Historical nuggets are the best nuggets! In 1982, the NBA convened a special committee of owners, who unanimously recommended that the league force Donald Sterling to sell the Clippers. It didn't, and you know how that went.
The L.A. Times dug through its archives to find a story that was covered pretty thoroughly at the time, but largely forgotten now. The then-San Diego Clippers were a mess of a franchise after Sterling bought them in 1981. In attempts to cut costs, Sterling fell behind on paychecks, forced players to fly coach despite first class being mandated in their contracts, and attempted to move the team to L.A. (He would successfully relocate in 1984, still without the NBA's approval.)
There was a tape involved, too. Sterling was recorded saying his team needed to finish last to land Ralph Sampson in the draft—yes, the NBA used to get upset about tanking.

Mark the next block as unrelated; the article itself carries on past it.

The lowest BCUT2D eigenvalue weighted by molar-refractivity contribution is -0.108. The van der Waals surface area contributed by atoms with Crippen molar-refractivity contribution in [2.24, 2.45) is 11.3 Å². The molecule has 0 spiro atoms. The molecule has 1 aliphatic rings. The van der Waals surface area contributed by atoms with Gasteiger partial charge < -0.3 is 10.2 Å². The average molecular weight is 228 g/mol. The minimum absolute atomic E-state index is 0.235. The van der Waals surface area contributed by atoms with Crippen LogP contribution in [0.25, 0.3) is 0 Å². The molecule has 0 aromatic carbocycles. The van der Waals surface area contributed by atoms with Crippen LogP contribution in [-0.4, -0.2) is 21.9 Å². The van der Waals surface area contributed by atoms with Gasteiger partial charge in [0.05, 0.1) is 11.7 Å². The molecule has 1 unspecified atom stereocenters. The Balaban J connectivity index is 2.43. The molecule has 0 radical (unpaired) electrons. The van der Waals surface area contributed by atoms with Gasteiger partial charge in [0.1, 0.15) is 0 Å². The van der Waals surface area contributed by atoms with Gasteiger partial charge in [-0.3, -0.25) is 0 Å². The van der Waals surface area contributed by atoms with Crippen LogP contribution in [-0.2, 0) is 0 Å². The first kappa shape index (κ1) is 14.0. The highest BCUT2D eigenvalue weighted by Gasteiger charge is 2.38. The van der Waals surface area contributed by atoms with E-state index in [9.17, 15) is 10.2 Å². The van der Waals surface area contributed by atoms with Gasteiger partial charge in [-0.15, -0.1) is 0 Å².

A special six-owner committee formed by the Board of Governors recommended that the NBA terminate Sterling's ownership. "He's as good as gone," one NBA exec told the Times. A month after that meeting, according to a contemporary AP report, the NBA ordered the league's other teams not to conduct any business with the Clippers without first gaining league approval.
So why did Sterling keep the team? After the committee met, the next step was for the league's Advisory-Finance Committee to review the recommendations, before passing it on for a full vote of the Board of Governors. It never made it that far. A week after the six-owner committee met, Sterling announced he wanted sell the team. The furor died down, and five months later, NBA president David Stern (Larry O'Brien was the commissioner) announced that the league was no longer pursuing action.
The process for ousting an owner in 2014 is remarkably similar. Sterling's current case is set to be heard by the Advisory-Finance Committee today, and after that, on to the Board of Governors